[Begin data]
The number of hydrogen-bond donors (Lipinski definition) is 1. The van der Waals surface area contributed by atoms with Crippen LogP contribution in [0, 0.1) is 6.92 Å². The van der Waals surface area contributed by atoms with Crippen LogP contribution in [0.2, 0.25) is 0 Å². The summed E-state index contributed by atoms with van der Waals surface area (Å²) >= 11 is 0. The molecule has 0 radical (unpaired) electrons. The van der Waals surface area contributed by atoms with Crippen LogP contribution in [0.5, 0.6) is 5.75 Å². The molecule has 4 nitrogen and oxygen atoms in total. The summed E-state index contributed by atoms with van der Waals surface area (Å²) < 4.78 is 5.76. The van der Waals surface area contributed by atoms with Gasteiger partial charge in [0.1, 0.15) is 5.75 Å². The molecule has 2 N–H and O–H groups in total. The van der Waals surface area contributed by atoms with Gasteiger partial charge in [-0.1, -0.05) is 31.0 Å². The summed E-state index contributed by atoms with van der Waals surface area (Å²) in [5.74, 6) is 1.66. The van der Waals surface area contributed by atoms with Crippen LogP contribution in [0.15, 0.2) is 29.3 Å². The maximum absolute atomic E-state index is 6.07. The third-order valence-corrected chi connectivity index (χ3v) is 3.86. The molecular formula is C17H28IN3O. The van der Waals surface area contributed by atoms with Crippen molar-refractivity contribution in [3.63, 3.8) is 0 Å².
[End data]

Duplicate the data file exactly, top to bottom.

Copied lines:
The number of hydrogen-bond donors (Lipinski definition) is 1. The van der Waals surface area contributed by atoms with Crippen LogP contribution in [0, 0.1) is 6.92 Å². The van der Waals surface area contributed by atoms with Crippen LogP contribution in [0.2, 0.25) is 0 Å². The summed E-state index contributed by atoms with van der Waals surface area (Å²) >= 11 is 0. The molecule has 0 radical (unpaired) electrons. The van der Waals surface area contributed by atoms with Crippen LogP contribution in [0.5, 0.6) is 5.75 Å². The molecule has 4 nitrogen and oxygen atoms in total. The summed E-state index contributed by atoms with van der Waals surface area (Å²) < 4.78 is 5.76. The van der Waals surface area contributed by atoms with Gasteiger partial charge in [0.1, 0.15) is 5.75 Å². The molecule has 2 N–H and O–H groups in total. The van der Waals surface area contributed by atoms with Gasteiger partial charge in [-0.1, -0.05) is 31.0 Å². The summed E-state index contributed by atoms with van der Waals surface area (Å²) in [5.74, 6) is 1.66. The van der Waals surface area contributed by atoms with Crippen LogP contribution in [0.15, 0.2) is 29.3 Å². The maximum absolute atomic E-state index is 6.07. The third-order valence-corrected chi connectivity index (χ3v) is 3.86. The molecular formula is C17H28IN3O. The van der Waals surface area contributed by atoms with Crippen molar-refractivity contribution in [3.63, 3.8) is 0 Å².